MILAN – A meeting of Italy's anti-migrant interior minister with like-minded Austrian populist leaders on Wednesday in Rome heralded a new hard-line axis forming in Europe on migration issues with pledges to more firmly protect Europe's southern border.
Italy's interior minister, Matteo Salvini, leveraged on his recent refusal to allow landfall in Sicily to a ship carrying some 630 migrants rescued at sea off the Libyan coast. The new Socialist government in Spain agreed to take them in, acknowledging Europe had abandoned Italy, after the tiny island nation of Malta also balked.
"It is a historic moment because Europe has never had the possibility to change like in these days. We think it can change for the better on the topics of immigration, security and the fight against terrorism. Finally there is a decision to protect the exterior border," Salvini said.
Salvini and his Austrian counterparts — vice chancellor Heinz Christian Strache and interior minister Herbert Kickl — signaled their common approach to reinforcing the exterior border while deferring specifics to Austria's EU presidency, and other forums, including an upcoming EU summit. Salvini said he was briefing Premier Conte and vice premier Luigi Di Maio on his proposals later in the day.
But Salvini made clear that he would continue to press neighbors to do more. While welcoming Spain's acceptance of the migrants, he noted that Spain has only taken 235 of an agreed-upon EU quota of 3,265. "They can take the next four boats that arrive," he said. He also slammed France, which has only taken 640 of the 9,800 migrants it has pledged to receive.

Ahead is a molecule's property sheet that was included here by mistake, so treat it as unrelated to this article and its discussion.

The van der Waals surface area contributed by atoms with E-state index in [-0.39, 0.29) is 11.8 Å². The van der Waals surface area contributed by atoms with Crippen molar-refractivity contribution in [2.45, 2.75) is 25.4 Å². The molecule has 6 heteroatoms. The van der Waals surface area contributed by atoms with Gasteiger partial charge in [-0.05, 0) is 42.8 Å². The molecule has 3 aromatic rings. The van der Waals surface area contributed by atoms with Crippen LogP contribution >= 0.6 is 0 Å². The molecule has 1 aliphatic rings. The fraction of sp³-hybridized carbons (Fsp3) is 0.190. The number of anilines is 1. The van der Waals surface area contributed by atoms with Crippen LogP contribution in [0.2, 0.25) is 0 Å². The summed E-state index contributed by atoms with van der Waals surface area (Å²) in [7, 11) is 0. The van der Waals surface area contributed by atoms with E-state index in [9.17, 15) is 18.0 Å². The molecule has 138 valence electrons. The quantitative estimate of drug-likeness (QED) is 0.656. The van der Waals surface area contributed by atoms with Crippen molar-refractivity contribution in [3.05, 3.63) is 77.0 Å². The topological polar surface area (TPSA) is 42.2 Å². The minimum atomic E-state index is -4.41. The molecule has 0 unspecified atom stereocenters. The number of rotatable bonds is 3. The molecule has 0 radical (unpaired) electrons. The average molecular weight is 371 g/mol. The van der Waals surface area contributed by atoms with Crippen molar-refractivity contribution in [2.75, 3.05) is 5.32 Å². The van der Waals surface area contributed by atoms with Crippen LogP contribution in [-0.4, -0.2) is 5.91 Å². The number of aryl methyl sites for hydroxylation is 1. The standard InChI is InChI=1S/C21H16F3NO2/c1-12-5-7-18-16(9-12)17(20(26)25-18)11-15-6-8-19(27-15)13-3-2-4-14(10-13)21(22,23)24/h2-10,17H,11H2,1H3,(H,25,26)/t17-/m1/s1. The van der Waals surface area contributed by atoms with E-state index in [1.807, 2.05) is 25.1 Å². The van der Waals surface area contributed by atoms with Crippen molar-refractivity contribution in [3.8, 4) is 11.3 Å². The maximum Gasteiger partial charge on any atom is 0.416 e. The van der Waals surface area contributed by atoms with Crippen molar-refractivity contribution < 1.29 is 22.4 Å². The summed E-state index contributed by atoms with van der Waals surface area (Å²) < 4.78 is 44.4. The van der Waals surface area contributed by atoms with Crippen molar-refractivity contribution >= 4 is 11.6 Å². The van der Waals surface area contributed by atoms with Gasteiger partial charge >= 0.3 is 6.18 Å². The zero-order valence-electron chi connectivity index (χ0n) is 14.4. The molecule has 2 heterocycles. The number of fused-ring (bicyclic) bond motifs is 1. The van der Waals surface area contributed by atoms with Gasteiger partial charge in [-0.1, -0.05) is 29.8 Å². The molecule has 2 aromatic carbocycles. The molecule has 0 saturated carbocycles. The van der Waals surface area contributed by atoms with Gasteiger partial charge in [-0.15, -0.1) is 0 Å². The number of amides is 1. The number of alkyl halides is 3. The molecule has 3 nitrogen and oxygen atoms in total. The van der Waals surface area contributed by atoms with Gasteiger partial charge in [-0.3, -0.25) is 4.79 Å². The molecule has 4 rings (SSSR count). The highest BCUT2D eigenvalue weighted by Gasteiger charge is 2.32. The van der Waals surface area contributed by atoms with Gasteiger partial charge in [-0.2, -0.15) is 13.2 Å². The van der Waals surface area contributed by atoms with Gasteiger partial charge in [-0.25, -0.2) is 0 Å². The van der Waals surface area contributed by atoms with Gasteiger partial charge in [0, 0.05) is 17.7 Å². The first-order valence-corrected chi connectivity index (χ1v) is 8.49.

Salvini said he had trust in the Austrian EU presidency to make a difference in discussions about changing the Dublin accords, noting "the mood has changed," but also hinting that Italy would be willing to play hardball, and hold back payments to the EU, if significant changes were not made.
Salvini said he wanted to see EU funds better spent, and said he would travel to Libya, the main departure point for migrants heading to Italy, in the coming days to work on stemming the migrant tide as well as economic development issues.
While more than 640,000 migrants have arrived in Italy since 2014, the number of arrivals in Italy this year is down over 80 percent, to over 14,500.
Austria's interior minister, Kickl, said the message had to go out "that those who rely on traffickers have given up all chances of asylum in Europe."
Kickl said they were examining the possibility of setting up centers in the Balkans for asylum-seekers whose applications have been rejected, saying "if they stay in the country, there is no difference between a negative and a positive response."